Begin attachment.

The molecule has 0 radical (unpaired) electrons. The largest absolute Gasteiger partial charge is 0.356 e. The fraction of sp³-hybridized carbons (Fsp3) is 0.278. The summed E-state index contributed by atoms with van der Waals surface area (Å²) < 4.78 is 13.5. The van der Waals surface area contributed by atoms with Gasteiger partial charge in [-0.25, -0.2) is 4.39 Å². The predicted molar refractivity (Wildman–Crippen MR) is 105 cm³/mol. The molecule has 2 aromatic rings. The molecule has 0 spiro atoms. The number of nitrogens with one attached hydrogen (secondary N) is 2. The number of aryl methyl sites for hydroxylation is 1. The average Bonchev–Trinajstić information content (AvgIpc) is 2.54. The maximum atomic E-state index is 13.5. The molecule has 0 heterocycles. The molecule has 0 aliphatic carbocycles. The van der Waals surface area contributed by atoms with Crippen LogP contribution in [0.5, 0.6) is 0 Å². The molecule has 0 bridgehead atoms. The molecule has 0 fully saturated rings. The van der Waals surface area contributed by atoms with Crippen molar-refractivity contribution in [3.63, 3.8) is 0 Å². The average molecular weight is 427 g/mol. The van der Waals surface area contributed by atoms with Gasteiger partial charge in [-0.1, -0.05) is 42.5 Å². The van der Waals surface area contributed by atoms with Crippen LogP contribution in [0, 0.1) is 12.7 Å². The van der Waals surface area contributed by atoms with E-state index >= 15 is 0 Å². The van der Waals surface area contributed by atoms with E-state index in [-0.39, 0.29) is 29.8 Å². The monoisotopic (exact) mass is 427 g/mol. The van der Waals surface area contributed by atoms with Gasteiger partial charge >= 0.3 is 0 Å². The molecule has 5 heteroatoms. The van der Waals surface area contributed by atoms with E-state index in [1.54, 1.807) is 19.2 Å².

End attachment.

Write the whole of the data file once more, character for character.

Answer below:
The molecule has 0 radical (unpaired) electrons. The largest absolute Gasteiger partial charge is 0.356 e. The fraction of sp³-hybridized carbons (Fsp3) is 0.278. The summed E-state index contributed by atoms with van der Waals surface area (Å²) < 4.78 is 13.5. The van der Waals surface area contributed by atoms with Gasteiger partial charge in [-0.25, -0.2) is 4.39 Å². The predicted molar refractivity (Wildman–Crippen MR) is 105 cm³/mol. The molecule has 2 aromatic rings. The molecule has 0 spiro atoms. The number of nitrogens with one attached hydrogen (secondary N) is 2. The number of aryl methyl sites for hydroxylation is 1. The average Bonchev–Trinajstić information content (AvgIpc) is 2.54. The maximum atomic E-state index is 13.5. The molecule has 0 heterocycles. The molecule has 0 aliphatic carbocycles. The van der Waals surface area contributed by atoms with Crippen LogP contribution in [0.5, 0.6) is 0 Å². The molecule has 0 bridgehead atoms. The molecule has 0 fully saturated rings. The van der Waals surface area contributed by atoms with Crippen molar-refractivity contribution in [3.63, 3.8) is 0 Å². The average molecular weight is 427 g/mol. The van der Waals surface area contributed by atoms with Gasteiger partial charge in [-0.1, -0.05) is 42.5 Å². The van der Waals surface area contributed by atoms with Crippen LogP contribution in [0, 0.1) is 12.7 Å². The van der Waals surface area contributed by atoms with E-state index >= 15 is 0 Å². The van der Waals surface area contributed by atoms with E-state index in [-0.39, 0.29) is 29.8 Å². The monoisotopic (exact) mass is 427 g/mol. The van der Waals surface area contributed by atoms with Gasteiger partial charge >= 0.3 is 0 Å². The molecule has 5 heteroatoms. The van der Waals surface area contributed by atoms with E-state index in [1.54, 1.807) is 19.2 Å².